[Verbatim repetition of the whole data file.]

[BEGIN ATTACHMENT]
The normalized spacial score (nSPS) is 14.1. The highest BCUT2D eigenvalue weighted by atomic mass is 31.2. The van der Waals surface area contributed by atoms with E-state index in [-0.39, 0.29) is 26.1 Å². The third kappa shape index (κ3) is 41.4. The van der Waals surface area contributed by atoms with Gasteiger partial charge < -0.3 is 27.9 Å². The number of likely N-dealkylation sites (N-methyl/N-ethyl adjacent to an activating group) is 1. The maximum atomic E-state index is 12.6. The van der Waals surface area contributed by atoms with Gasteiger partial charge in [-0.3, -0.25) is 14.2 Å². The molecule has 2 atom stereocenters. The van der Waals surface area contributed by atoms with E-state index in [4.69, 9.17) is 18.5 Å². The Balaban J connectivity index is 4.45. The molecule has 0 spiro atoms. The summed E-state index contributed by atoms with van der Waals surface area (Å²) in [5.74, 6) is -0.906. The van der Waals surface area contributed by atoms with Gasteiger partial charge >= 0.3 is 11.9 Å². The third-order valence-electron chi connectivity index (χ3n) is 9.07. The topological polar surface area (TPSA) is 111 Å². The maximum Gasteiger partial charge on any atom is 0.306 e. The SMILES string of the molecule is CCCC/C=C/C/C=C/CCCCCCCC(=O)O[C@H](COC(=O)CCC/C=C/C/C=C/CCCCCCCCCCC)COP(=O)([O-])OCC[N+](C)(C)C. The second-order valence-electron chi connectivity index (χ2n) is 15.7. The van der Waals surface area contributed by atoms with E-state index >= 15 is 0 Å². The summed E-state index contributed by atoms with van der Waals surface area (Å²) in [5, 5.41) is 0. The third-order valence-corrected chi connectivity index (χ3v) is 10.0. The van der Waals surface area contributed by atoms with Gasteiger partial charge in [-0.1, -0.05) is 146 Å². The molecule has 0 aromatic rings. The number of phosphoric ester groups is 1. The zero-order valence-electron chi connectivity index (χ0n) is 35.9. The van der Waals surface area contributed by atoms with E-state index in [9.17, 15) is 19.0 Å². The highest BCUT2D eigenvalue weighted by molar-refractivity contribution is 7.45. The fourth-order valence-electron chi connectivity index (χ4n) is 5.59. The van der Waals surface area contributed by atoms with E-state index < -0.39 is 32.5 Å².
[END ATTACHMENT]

The normalized spacial score (nSPS) is 14.1. The highest BCUT2D eigenvalue weighted by atomic mass is 31.2. The van der Waals surface area contributed by atoms with E-state index in [-0.39, 0.29) is 26.1 Å². The third kappa shape index (κ3) is 41.4. The van der Waals surface area contributed by atoms with Gasteiger partial charge < -0.3 is 27.9 Å². The number of likely N-dealkylation sites (N-methyl/N-ethyl adjacent to an activating group) is 1. The maximum atomic E-state index is 12.6. The van der Waals surface area contributed by atoms with Gasteiger partial charge in [-0.3, -0.25) is 14.2 Å². The molecule has 2 atom stereocenters. The van der Waals surface area contributed by atoms with E-state index in [4.69, 9.17) is 18.5 Å². The Balaban J connectivity index is 4.45. The molecule has 0 spiro atoms. The summed E-state index contributed by atoms with van der Waals surface area (Å²) in [5.74, 6) is -0.906. The van der Waals surface area contributed by atoms with Gasteiger partial charge >= 0.3 is 11.9 Å². The third-order valence-electron chi connectivity index (χ3n) is 9.07. The topological polar surface area (TPSA) is 111 Å². The maximum Gasteiger partial charge on any atom is 0.306 e. The SMILES string of the molecule is CCCC/C=C/C/C=C/CCCCCCCC(=O)O[C@H](COC(=O)CCC/C=C/C/C=C/CCCCCCCCCCC)COP(=O)([O-])OCC[N+](C)(C)C. The second-order valence-electron chi connectivity index (χ2n) is 15.7. The van der Waals surface area contributed by atoms with E-state index >= 15 is 0 Å². The summed E-state index contributed by atoms with van der Waals surface area (Å²) in [5, 5.41) is 0. The third-order valence-corrected chi connectivity index (χ3v) is 10.0. The van der Waals surface area contributed by atoms with Gasteiger partial charge in [-0.1, -0.05) is 146 Å². The molecule has 0 aromatic rings. The number of phosphoric ester groups is 1. The zero-order valence-electron chi connectivity index (χ0n) is 35.9. The van der Waals surface area contributed by atoms with E-state index in [9.17, 15) is 19.0 Å². The highest BCUT2D eigenvalue weighted by molar-refractivity contribution is 7.45. The fourth-order valence-electron chi connectivity index (χ4n) is 5.59. The van der Waals surface area contributed by atoms with E-state index < -0.39 is 32.5 Å².